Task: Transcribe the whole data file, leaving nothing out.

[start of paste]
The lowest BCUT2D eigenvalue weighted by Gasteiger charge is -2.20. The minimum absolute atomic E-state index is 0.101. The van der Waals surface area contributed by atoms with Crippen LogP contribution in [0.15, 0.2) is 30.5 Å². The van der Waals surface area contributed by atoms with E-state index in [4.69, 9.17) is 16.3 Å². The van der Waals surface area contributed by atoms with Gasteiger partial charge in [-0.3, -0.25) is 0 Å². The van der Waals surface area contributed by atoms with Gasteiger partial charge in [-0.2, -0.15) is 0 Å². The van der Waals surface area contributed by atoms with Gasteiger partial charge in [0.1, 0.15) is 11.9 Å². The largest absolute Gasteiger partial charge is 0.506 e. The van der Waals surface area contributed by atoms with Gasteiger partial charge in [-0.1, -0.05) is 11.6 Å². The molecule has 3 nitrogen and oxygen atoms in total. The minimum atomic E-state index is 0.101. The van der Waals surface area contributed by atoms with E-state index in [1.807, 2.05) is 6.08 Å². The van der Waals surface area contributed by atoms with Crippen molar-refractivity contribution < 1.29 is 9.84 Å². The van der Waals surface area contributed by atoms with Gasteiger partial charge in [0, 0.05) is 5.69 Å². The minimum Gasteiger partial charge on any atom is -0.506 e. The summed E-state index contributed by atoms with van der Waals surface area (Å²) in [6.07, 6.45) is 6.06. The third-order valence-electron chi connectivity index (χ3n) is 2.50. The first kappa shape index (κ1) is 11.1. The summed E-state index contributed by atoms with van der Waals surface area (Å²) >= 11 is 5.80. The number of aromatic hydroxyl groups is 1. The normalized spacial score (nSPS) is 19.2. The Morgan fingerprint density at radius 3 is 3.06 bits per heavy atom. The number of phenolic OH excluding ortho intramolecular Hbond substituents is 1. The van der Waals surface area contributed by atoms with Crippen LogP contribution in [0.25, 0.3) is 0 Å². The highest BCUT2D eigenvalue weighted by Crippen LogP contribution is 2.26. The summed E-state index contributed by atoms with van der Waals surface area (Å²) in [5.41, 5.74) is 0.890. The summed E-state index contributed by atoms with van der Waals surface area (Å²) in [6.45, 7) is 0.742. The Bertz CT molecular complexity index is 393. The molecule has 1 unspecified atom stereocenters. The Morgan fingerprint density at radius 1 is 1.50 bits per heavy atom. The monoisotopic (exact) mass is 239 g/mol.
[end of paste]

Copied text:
The lowest BCUT2D eigenvalue weighted by Gasteiger charge is -2.20. The minimum absolute atomic E-state index is 0.101. The van der Waals surface area contributed by atoms with Crippen LogP contribution in [0.15, 0.2) is 30.5 Å². The van der Waals surface area contributed by atoms with E-state index in [4.69, 9.17) is 16.3 Å². The van der Waals surface area contributed by atoms with Gasteiger partial charge in [-0.3, -0.25) is 0 Å². The van der Waals surface area contributed by atoms with Gasteiger partial charge in [-0.2, -0.15) is 0 Å². The van der Waals surface area contributed by atoms with Gasteiger partial charge in [0.1, 0.15) is 11.9 Å². The largest absolute Gasteiger partial charge is 0.506 e. The van der Waals surface area contributed by atoms with Gasteiger partial charge in [-0.1, -0.05) is 11.6 Å². The molecule has 3 nitrogen and oxygen atoms in total. The minimum atomic E-state index is 0.101. The van der Waals surface area contributed by atoms with E-state index in [1.807, 2.05) is 6.08 Å². The van der Waals surface area contributed by atoms with Crippen molar-refractivity contribution < 1.29 is 9.84 Å². The van der Waals surface area contributed by atoms with Gasteiger partial charge in [0, 0.05) is 5.69 Å². The minimum Gasteiger partial charge on any atom is -0.506 e. The summed E-state index contributed by atoms with van der Waals surface area (Å²) in [6.07, 6.45) is 6.06. The third-order valence-electron chi connectivity index (χ3n) is 2.50. The first kappa shape index (κ1) is 11.1. The summed E-state index contributed by atoms with van der Waals surface area (Å²) >= 11 is 5.80. The number of aromatic hydroxyl groups is 1. The normalized spacial score (nSPS) is 19.2. The Morgan fingerprint density at radius 3 is 3.06 bits per heavy atom. The number of phenolic OH excluding ortho intramolecular Hbond substituents is 1. The van der Waals surface area contributed by atoms with Crippen LogP contribution in [0.25, 0.3) is 0 Å². The highest BCUT2D eigenvalue weighted by Crippen LogP contribution is 2.26. The summed E-state index contributed by atoms with van der Waals surface area (Å²) in [5.41, 5.74) is 0.890. The summed E-state index contributed by atoms with van der Waals surface area (Å²) in [6.45, 7) is 0.742. The Bertz CT molecular complexity index is 393. The molecule has 1 unspecified atom stereocenters. The Morgan fingerprint density at radius 1 is 1.50 bits per heavy atom. The monoisotopic (exact) mass is 239 g/mol.